For the casual reader of this report, marketing agencies may not be considered a prime target for cyberattacks, but it is important to remember that marketing agencies often will be contracted to work on marketing campaigns well in advance of the release of a new product or service. If a threat actor is able to access this sensitive product or service information before a public launch, this information could be sold to a competitor or used to trade stock using knowledge that has not yet been disclosed to the public.

Attacks on IoT Devices

In 2018, eSentire Threat Intelligence observed a growing trend in IoT exploits targeting cameras, door controllers, surveillance equipment and media devices throughout our global customer base. In the U.K., the vast majority of the observed exploits specifically impacted devices manufactured by AVTech, a leading manufacturer of video surveillance and monitoring equipment.

Figure 13: Observed IoT Exploit Attempts - U.K. (2018).

Figure 13: Observed IoT Exploit Attempts – U.K. (2018).

Significant annual growth of Internet-connected devices drives the number of exploitable endpoints. The best way to prevent IoT devices from being exploited is to ensure that default credentials are changed and firmware is continuously updated. From an IT administration standpoint, it may be easiest to use default or shared credentials when deploying devices en masse but taking the extra time to secure the device upon deployment will prevent future security incidents.

Another strategy to consider when procuring IoT devices is to purchase from known vendors with a track record of providing regular firmware and security updates. In recent years, there has been an influx of commoditised white-label hardware available from wholesalers such as Alibaba and Amazon resellers. While the discounted upfront cost is appealing, these companies do not always have a track record of supporting devices and the long-term damage of a security breach caused by an unpatched device will quickly outweigh initial upfront cost savings.

Takeaways and Recommendations

eSentire Threat Intelligence has several recommendations that organisations can implement to prevent their networks from being compromised by common types of attacks.

Email-based Attacks (Phishing and Malware)

Email is one of the most common attack vectors observed by eSentire. Reducing this attack surface will protect U.K. organisations from both phishing and email-borne malware.

  • User-awareness training for employees, including continuous simulated phishing exercises to assess effectiveness
  • Implement a simplified process for reporting and responding to suspicious emails
  • Deploy spam filtering, URL rewrite and attachment sandboxing
  • Block macros in Microsoft Office documents that originate from the internet
  • Block Microsoft Office execution from temporary directories such as Outlook and internet browsers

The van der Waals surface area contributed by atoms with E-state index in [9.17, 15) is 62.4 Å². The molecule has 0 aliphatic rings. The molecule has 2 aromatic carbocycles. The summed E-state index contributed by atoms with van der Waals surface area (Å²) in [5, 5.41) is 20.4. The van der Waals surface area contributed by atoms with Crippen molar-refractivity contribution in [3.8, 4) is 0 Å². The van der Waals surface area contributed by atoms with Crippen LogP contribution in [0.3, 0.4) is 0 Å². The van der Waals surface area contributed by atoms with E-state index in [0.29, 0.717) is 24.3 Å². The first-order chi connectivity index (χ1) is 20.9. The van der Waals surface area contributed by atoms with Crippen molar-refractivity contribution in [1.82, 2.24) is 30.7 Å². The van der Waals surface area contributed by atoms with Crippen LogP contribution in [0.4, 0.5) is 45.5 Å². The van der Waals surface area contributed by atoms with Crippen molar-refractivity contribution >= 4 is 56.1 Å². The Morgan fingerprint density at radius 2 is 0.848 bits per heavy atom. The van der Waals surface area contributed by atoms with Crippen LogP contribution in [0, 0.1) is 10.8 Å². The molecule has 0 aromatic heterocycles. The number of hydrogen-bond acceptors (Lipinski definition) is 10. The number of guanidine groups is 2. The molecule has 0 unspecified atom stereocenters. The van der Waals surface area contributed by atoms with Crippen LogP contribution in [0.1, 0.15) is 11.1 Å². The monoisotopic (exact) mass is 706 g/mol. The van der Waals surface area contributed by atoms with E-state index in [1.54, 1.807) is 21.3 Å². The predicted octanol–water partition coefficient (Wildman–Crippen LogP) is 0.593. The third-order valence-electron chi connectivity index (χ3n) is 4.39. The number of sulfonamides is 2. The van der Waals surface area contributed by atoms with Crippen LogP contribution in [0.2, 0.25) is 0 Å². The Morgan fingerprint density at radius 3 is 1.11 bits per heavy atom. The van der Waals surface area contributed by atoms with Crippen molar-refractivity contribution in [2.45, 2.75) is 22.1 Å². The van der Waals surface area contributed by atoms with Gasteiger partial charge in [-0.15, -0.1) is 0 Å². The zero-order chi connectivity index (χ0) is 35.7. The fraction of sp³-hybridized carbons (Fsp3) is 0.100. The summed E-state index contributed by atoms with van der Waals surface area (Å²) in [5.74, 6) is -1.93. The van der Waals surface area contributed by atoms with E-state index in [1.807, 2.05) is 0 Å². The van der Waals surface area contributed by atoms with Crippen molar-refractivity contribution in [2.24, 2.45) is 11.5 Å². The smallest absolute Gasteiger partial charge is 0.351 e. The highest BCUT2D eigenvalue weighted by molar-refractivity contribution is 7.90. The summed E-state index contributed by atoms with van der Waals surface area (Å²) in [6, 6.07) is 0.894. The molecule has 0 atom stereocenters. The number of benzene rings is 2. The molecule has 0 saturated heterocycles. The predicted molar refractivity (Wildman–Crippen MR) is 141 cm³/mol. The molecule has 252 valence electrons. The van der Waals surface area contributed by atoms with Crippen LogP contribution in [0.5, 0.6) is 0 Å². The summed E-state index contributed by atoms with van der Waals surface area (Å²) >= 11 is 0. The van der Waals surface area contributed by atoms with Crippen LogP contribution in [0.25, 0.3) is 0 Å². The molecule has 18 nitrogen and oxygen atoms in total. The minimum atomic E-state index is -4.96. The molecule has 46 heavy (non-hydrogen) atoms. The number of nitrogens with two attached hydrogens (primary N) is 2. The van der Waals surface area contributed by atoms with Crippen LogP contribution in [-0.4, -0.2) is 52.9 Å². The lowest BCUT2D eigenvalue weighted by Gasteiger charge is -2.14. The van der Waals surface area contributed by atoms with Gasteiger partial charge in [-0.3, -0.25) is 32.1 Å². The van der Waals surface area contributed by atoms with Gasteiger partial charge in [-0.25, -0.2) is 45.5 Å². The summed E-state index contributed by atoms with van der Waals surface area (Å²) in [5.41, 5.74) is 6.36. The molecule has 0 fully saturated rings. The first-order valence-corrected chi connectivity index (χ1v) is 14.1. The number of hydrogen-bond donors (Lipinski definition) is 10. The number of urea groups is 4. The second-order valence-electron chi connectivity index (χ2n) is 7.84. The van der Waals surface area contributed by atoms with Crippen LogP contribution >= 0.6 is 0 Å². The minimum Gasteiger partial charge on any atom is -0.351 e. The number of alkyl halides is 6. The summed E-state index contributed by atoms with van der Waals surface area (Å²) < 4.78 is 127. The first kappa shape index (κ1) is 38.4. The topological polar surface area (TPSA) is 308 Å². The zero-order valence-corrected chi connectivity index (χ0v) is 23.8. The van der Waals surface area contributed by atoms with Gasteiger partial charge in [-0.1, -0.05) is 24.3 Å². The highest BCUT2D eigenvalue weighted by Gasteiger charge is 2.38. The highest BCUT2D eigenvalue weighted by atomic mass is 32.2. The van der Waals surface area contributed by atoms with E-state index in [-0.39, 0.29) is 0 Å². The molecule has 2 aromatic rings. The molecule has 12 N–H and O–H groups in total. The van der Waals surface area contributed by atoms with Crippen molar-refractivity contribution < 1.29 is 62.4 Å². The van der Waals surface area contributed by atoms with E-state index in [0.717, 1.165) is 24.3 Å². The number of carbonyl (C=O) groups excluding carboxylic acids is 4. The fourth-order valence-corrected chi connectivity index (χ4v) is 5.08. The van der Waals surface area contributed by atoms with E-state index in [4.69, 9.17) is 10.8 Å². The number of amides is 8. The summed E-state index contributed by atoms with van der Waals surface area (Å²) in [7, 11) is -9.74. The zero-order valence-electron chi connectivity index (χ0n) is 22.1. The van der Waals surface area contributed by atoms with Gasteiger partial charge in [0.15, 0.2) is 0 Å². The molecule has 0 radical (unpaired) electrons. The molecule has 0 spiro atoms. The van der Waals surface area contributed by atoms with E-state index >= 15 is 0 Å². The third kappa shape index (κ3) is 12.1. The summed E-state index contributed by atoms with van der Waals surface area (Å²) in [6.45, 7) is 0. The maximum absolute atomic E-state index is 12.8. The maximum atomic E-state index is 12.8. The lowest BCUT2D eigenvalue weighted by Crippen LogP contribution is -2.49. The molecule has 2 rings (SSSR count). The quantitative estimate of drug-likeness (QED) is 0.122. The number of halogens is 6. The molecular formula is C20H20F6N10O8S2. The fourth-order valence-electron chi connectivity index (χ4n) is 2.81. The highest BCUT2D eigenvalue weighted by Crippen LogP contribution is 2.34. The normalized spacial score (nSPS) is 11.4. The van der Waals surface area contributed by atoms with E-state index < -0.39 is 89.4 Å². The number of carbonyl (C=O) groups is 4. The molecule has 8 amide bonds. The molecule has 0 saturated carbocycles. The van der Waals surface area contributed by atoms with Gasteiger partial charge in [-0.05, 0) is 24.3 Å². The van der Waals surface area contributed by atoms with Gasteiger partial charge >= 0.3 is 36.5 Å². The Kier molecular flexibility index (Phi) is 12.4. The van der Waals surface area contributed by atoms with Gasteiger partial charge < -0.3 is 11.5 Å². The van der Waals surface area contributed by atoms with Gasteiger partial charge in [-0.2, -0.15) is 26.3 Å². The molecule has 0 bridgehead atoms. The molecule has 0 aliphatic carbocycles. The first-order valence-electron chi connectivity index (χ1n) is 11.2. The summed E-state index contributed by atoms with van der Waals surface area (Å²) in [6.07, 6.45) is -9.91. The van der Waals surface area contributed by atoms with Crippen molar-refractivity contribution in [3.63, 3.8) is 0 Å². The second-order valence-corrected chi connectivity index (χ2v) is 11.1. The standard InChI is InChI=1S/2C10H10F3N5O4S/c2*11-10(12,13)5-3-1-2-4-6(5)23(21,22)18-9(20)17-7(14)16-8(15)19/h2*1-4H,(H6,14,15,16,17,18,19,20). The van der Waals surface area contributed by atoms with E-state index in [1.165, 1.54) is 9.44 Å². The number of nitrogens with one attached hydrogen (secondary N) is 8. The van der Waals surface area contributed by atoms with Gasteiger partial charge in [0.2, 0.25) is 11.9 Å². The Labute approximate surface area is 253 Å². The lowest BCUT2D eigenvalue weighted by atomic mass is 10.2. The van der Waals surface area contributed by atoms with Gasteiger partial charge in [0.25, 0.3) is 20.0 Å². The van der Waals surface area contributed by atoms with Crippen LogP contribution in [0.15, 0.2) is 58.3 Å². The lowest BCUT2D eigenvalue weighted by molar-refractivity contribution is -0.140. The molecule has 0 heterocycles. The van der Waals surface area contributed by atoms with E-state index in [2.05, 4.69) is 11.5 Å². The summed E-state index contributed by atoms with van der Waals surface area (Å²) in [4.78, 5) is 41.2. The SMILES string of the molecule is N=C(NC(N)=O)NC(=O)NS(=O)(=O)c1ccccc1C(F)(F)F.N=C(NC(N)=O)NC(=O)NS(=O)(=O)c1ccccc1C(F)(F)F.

Exploits (Webservers, Switches, Routers and IoT Devices)

The number of Internet-connected devices grows significantly each year and brings an increased number of exploitable endpoints that threat actors can leverage as part of an attack.

  • Work with your IT or security department to put a regular patching schedule in place
  • Implement monitoring and detection of asset exposure to external networks
  • Consider two-factor authentication for externally-facing remote access points
  • Implement better perimeter protections, such as application firewalls or IPS systems, to weed out known attacks from reaching potentially vulnerable devices that must be exposed to provide services

Improving Cybersecurity Leadership

While the above recommendations are best implemented by the IT department, senior executives are playing an increasingly important role in securing a business. Recently, the National Cyber Security Centre released its Board Toolkit which outlines key obligations and priorities for board members and senior executives in the U.K.

eSentire strongly recommends that executives in the U.K. leverage this toolkit so that they can familiarise themselves with the information required to make informed decisions about the risks their businesses face. Once armed with this information, executives are encouraged to evaluate and prioritize the risk management programs they need to put in place, including:

  • Implementing effective cybersecurity measures
  • Collaborating with suppliers and partners to mitigate security threats
  • Planning responses to cyber incidents


eSentire Threat Intelligence used data gathered in 2018 from over 2,000 proprietary network and host-based detection sensors distributed globally across multiple industries. Raw data was normalized and aggregated using automated machine-based processing methods. Processed data is reviewed by a visual data analyst applying quantitative analysis methods. Quantitative intelligence analysis results were further processed by a qualitative intelligence analyst resulting in a written analytical product.

Source: eSentire